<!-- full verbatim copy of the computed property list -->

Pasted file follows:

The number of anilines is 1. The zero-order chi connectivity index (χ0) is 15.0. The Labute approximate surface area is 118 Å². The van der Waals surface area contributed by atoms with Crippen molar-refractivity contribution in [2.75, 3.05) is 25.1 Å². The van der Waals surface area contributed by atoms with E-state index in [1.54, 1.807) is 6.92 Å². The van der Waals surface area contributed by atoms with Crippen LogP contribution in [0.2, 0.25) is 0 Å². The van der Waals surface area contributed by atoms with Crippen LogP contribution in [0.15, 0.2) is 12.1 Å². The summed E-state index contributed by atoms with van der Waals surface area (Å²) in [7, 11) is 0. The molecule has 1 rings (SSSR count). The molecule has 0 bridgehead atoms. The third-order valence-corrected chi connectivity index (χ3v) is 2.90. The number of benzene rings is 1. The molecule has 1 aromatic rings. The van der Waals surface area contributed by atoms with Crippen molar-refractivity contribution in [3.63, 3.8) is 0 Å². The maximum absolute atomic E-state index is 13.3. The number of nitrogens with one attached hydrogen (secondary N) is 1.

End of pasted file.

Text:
The number of anilines is 1. The zero-order chi connectivity index (χ0) is 15.0. The Labute approximate surface area is 118 Å². The van der Waals surface area contributed by atoms with Crippen molar-refractivity contribution in [2.75, 3.05) is 25.1 Å². The van der Waals surface area contributed by atoms with E-state index in [1.54, 1.807) is 6.92 Å². The van der Waals surface area contributed by atoms with Crippen LogP contribution in [0.2, 0.25) is 0 Å². The van der Waals surface area contributed by atoms with Crippen LogP contribution in [0.15, 0.2) is 12.1 Å². The summed E-state index contributed by atoms with van der Waals surface area (Å²) in [7, 11) is 0. The molecule has 1 rings (SSSR count). The molecule has 0 bridgehead atoms. The third-order valence-corrected chi connectivity index (χ3v) is 2.90. The number of benzene rings is 1. The molecule has 1 aromatic rings. The van der Waals surface area contributed by atoms with Crippen molar-refractivity contribution in [3.63, 3.8) is 0 Å². The maximum absolute atomic E-state index is 13.3. The number of nitrogens with one attached hydrogen (secondary N) is 1.